Having logged over one thousand deep sky objects, I sort of know my way around the night sky. I say "sort of" because every now and then I still do get lost up there. I became interested in astronomy as a teenager, and it has taken about forty years to reach the one thousand mark. That classifies me as an "old timer" and perhaps something of a slowpoke. I didn't start out with a goal of seeing a certain number of deep sky objects, that's just the way things turned out after forty years of observing. Many objects fatten the log book simply because one tends to "discover" a lot of interesting things in the process of star-hopping. As you go deeper into space, the star-hopping often is replaced with galaxy-hopping in constellations such as Virgo.

I've taken it as a personal goal to help as many newcomers as possible learn their way around the sky. Our club has made it a practice at each meeting to set aside about twenty minutes for a presentation on how to star-hop to some interesting objects currently visible in the evening sky. The presentation job is rotated among different members who are experienced observers. At times, an entire program is devoted to wandering the sky. And this is still how most newcomers begin their observing. Many find a unique thrill in finding things, confirming for themselves that they are spacefarers who can get from point A to point B. Witness the popularity of the "0 power" finders such as the Telrad.

I don't advocate that interested people be required to pass a star-hopping test that grants them a license to be anointed as amateur astronomers. But I do contend that knowledge of the sky is a time-consuming, but important rite of passage for the amateur. It's something that sets us apart from the all-business professional. If this stage of the journey is bypassed, then something elegant will have gone out of amateur astronomy. The latest technology will always be there, and so it should. It's unfortunate, though, that technology is feeding an impatience among more and more newcomers - a desire for immediate gratification. Perhaps that is one reason why we don't see many young people in amateur astronomy - patience is an infrequent strong suit. Of course, that generalization isn't always true. My friend who went home in frustration is fifty-five years old.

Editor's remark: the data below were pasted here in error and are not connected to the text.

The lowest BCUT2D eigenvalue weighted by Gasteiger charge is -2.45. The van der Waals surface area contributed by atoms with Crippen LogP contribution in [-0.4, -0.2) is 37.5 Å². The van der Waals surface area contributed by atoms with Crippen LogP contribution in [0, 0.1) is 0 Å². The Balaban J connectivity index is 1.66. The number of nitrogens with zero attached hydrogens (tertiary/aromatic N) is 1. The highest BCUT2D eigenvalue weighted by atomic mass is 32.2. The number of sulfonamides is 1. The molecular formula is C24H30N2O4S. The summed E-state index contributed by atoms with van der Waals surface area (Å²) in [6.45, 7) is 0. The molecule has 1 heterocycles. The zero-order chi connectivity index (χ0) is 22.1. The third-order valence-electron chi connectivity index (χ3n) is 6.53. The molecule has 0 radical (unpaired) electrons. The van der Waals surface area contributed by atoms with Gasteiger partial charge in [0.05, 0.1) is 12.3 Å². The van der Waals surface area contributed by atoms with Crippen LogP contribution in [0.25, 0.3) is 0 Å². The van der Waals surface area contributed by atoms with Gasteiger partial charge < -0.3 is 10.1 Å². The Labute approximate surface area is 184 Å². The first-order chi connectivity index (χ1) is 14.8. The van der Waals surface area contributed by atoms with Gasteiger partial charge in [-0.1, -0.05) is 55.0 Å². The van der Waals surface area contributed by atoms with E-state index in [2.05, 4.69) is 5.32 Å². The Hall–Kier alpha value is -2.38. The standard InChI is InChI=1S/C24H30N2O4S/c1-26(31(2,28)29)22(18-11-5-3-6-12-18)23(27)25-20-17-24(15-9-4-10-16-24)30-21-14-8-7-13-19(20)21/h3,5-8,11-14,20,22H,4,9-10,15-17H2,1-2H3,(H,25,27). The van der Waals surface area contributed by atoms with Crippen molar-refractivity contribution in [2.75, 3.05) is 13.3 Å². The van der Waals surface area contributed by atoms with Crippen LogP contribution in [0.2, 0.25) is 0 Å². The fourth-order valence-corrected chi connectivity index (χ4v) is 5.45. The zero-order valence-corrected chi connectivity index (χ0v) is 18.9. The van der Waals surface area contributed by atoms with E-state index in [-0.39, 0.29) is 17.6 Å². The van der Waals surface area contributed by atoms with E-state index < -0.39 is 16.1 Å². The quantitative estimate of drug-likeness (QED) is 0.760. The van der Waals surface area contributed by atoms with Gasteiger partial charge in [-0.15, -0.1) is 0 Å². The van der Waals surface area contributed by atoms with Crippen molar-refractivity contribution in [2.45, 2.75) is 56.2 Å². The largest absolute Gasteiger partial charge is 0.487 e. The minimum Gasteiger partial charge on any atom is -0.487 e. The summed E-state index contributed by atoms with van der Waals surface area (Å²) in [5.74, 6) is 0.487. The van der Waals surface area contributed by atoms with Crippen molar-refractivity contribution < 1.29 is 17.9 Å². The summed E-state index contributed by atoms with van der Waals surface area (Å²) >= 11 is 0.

There's a common trait among many experienced amateurs who are deeply into astrophotography and CCD imaging. During the course of a night after they tire of the intensity of following a guidestar or integrating electronic images, they kick back and just relax with some wandering of the night sky that they know so well. One commented that it's nice to return to one's roots now and then. They can do this because they know how and when to relax. They have progressed logically within the hobby. I think I know the answer to my initial question. Star-hopping won't become a lost art, but the practitioners may become fewer. Pursue astronomy on whatever level you choose, but don't suffer burnout on an avocation that should be a relaxing departure from your workaday world.